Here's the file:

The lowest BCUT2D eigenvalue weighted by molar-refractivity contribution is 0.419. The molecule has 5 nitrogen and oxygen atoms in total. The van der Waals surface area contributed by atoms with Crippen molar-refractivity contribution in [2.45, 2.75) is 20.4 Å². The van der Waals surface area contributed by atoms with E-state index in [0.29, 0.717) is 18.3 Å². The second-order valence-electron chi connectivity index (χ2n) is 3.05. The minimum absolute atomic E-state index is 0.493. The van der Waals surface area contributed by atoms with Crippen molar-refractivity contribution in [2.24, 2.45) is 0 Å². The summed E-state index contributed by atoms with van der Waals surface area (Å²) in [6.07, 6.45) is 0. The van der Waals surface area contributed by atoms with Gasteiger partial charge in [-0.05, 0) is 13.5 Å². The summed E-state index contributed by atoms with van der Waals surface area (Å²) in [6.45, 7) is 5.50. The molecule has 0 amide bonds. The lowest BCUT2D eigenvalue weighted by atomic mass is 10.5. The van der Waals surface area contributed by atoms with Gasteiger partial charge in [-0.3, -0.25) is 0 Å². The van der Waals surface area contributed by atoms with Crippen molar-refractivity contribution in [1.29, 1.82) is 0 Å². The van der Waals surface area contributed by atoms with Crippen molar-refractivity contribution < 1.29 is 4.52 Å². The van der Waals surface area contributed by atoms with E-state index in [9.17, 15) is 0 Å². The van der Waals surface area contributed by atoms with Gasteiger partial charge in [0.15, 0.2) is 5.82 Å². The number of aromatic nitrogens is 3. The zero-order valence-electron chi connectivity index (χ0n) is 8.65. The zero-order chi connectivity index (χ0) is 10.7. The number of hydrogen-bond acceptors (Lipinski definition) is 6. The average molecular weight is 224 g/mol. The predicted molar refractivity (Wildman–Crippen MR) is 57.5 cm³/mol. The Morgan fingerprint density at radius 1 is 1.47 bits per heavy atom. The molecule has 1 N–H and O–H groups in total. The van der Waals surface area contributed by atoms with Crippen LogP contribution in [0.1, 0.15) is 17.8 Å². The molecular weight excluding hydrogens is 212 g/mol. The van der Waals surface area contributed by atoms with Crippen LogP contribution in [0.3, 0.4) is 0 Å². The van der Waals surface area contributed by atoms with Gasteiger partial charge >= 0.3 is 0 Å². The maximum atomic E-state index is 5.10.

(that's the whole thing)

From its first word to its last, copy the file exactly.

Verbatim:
The lowest BCUT2D eigenvalue weighted by molar-refractivity contribution is 0.419. The molecule has 5 nitrogen and oxygen atoms in total. The van der Waals surface area contributed by atoms with Crippen molar-refractivity contribution in [2.45, 2.75) is 20.4 Å². The van der Waals surface area contributed by atoms with E-state index in [0.29, 0.717) is 18.3 Å². The second-order valence-electron chi connectivity index (χ2n) is 3.05. The minimum absolute atomic E-state index is 0.493. The van der Waals surface area contributed by atoms with Crippen molar-refractivity contribution in [2.24, 2.45) is 0 Å². The summed E-state index contributed by atoms with van der Waals surface area (Å²) in [6.07, 6.45) is 0. The van der Waals surface area contributed by atoms with Gasteiger partial charge in [-0.05, 0) is 13.5 Å². The summed E-state index contributed by atoms with van der Waals surface area (Å²) in [6.45, 7) is 5.50. The molecule has 0 amide bonds. The lowest BCUT2D eigenvalue weighted by atomic mass is 10.5. The van der Waals surface area contributed by atoms with Gasteiger partial charge in [-0.3, -0.25) is 0 Å². The van der Waals surface area contributed by atoms with Crippen molar-refractivity contribution in [1.29, 1.82) is 0 Å². The van der Waals surface area contributed by atoms with Crippen molar-refractivity contribution < 1.29 is 4.52 Å². The van der Waals surface area contributed by atoms with E-state index in [9.17, 15) is 0 Å². The van der Waals surface area contributed by atoms with Gasteiger partial charge in [0.15, 0.2) is 5.82 Å². The number of aromatic nitrogens is 3. The zero-order valence-electron chi connectivity index (χ0n) is 8.65. The zero-order chi connectivity index (χ0) is 10.7. The number of hydrogen-bond acceptors (Lipinski definition) is 6. The average molecular weight is 224 g/mol. The predicted molar refractivity (Wildman–Crippen MR) is 57.5 cm³/mol. The Morgan fingerprint density at radius 1 is 1.47 bits per heavy atom. The molecule has 1 N–H and O–H groups in total. The van der Waals surface area contributed by atoms with Crippen LogP contribution in [0.1, 0.15) is 17.8 Å². The molecular weight excluding hydrogens is 212 g/mol. The van der Waals surface area contributed by atoms with Crippen LogP contribution in [0.3, 0.4) is 0 Å². The van der Waals surface area contributed by atoms with Gasteiger partial charge >= 0.3 is 0 Å². The maximum atomic E-state index is 5.10.